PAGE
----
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XTRA Debate: Staging Emotions part 2: Gendered Pain?

Does gender impact how love, loss and pain is staged?

We all know that staging is a huge part of the modern contest. Be it a slick dance routine, pyro, lighting effects or clever camerawork: staging makes the performance just as much as the song or act. This visual element of performance works to marry up with the song to become a strong overall package. Much like the song itself, effective staging can manipulate our emotions, incentivising us to vote for or against something. However, we rarely take the time to really consider the ways in which staging can dictate our emotional interpretation of a performance. The lyrics of a song certainly make us feel a certain way… Can staging have the same impact?

In the second part of Staging Emotions, we will consider how songs of pain, sorrow and loss are implicitly impacted by gender. I hope to touch on the following issues:

  • Are emotions of pain/sorrow/loss more difficult to successfully perform if the singer is male?
  • How might staging be used to remedy the deficit of emotional intelligence?
  • How might changes over the last decade or so indicate a shift in European perceptions/receptions of manhood and masculinity?

You can read Part 1 which considers interiority on the Eurovision stage here.

Armenia and cliché love

Armenia’s second Eurovision entry has faded into obscurity. Somewhat rightfully so, it is not close to their best entry/song despite a top 10 finish.

However, Hayko’s performance is an odd one. For the most part, it is standard ballad procedure. Long takes without any sudden movement, lots of close-ups. This performance has a tree, with bits of paper floating against a gentle wind (a similar technique LIAMOO and Hanna Ferm were praised of in this years Melfest!)

However, every long shot captures the whole LED wall of the Hartwell Arena… which is where the first problems arise. On either side, two hearts being formed from branches of the LED screen. Just a little cringe-worthy…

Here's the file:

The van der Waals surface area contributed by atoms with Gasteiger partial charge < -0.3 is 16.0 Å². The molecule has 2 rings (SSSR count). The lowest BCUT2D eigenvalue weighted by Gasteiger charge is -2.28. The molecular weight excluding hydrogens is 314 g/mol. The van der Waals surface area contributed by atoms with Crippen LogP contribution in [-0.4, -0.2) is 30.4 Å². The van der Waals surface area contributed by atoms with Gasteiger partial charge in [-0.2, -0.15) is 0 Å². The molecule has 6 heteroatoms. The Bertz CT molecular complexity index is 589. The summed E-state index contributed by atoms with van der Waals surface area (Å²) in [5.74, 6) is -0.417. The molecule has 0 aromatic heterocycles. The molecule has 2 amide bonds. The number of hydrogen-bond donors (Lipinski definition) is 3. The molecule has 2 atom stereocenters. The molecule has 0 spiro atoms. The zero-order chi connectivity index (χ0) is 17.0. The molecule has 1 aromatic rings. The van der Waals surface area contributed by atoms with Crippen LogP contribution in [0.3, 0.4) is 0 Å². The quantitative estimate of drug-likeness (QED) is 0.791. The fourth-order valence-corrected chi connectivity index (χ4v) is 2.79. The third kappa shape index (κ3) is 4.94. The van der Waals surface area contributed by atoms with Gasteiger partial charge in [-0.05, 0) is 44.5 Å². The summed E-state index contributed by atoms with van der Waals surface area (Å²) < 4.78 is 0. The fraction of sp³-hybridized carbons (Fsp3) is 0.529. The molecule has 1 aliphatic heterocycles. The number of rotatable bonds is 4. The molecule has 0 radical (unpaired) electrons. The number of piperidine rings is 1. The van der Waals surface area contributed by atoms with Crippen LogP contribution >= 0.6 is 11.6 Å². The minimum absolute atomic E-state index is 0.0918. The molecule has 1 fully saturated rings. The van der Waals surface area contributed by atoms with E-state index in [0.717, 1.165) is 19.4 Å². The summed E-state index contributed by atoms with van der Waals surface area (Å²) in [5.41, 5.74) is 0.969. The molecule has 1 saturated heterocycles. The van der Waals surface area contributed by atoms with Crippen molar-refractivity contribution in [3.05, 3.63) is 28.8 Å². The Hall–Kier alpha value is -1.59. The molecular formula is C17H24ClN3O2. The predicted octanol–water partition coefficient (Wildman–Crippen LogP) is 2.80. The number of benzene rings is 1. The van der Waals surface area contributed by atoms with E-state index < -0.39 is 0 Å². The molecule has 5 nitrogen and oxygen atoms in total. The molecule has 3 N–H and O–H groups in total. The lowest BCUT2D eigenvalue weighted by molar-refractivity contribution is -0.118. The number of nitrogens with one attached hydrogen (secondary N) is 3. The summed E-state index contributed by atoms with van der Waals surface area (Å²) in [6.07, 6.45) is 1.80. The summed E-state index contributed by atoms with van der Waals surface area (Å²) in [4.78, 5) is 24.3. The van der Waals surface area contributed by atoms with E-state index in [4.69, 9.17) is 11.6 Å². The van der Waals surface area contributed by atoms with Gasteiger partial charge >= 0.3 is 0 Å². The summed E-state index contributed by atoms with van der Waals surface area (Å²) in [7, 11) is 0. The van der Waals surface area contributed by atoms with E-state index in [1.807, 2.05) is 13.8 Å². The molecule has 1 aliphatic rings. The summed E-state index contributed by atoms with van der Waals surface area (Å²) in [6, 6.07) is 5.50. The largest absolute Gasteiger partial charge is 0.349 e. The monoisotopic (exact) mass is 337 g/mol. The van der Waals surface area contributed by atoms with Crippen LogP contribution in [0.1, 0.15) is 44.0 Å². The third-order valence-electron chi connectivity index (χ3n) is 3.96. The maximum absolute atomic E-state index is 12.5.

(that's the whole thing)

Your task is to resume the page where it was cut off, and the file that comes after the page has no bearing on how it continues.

Even more distressing is the final chorus, which switches from English to Armenian:

Anavart khosqer

Anavart houyser

Artsoukner ou ser

Ou haverzh kez het

Unfinished Words

Pure hopes

Tears and love

And forever with you

Original Armenian and (rough) English translation

Armenian is such a beautiful language but the sweet lamentation of Hayko is ruined by the staging. From around 2:27, a hidden fake blood pack is burst, seeping and staining the singers shirt. Hayko grabs his chest a few moments later, emphasising the use of special effect and how broken his heart is as a result of his beloved…

…Really?

Was this necessary? What benefit has this effect had on the performance, other than turning a relatively dignified performance into a melodramatic cliché? The Armenian lyrics seemingly have nothing to do with a bleeding heart, nor does the English lyrics. What’s worse, the camera spends little time directly showing the effect, focusing instead on a random shot behind the backing performers and tree.

Was Hayko’s performance not enough on its own to portray the emotion of the song, without resorting to parlour tricks? Evidently, the staging team thought not. Even if this was the case, you only need to check the music video to see a more effective version of showing his love. The camera splices between Hayko singing and the back of his beloved, with only a portion of her face visible. Simple, but effective.

However, it sets a strong example of men who are seemingly unable to effectively express their emotions.

Alternate endings of loss – Suus

Unlike Hayko’s attempt at an emotional performance, Rona Nishliu needs very little staging assistance to get her point(s) across. In summary: Rona is alone on stage, with a simple red backdrop, some dry ice and very basic lighting. However, through this simplicity the performance fixes on her facial expressions and interactions to her crimson surroundings.

During the final chorus, Rona gasps before the final word of the song (3:03-07). This sound effect creates an rhythmic interruption of the final line, echoed by the sudden change in camera. Rather than a medium shot that ever so gradually pans right, the sharply camera cuts on cue with the gasp to a close-up of Rona’s face. Behind her, the universally red backdrop is broken by the white spotlights in the background. The gasp – a non-verbal sound – acts as a moment of spillage as the singer desperately clings to some fragment of emotional composure is finally broken. As the final chords of play, Rona proceeds to weep, as the red lighting and the feelings they encompass engulfs her. Despite her attempts at resistance, the performance ends with sorrow (a rarity for the contest?).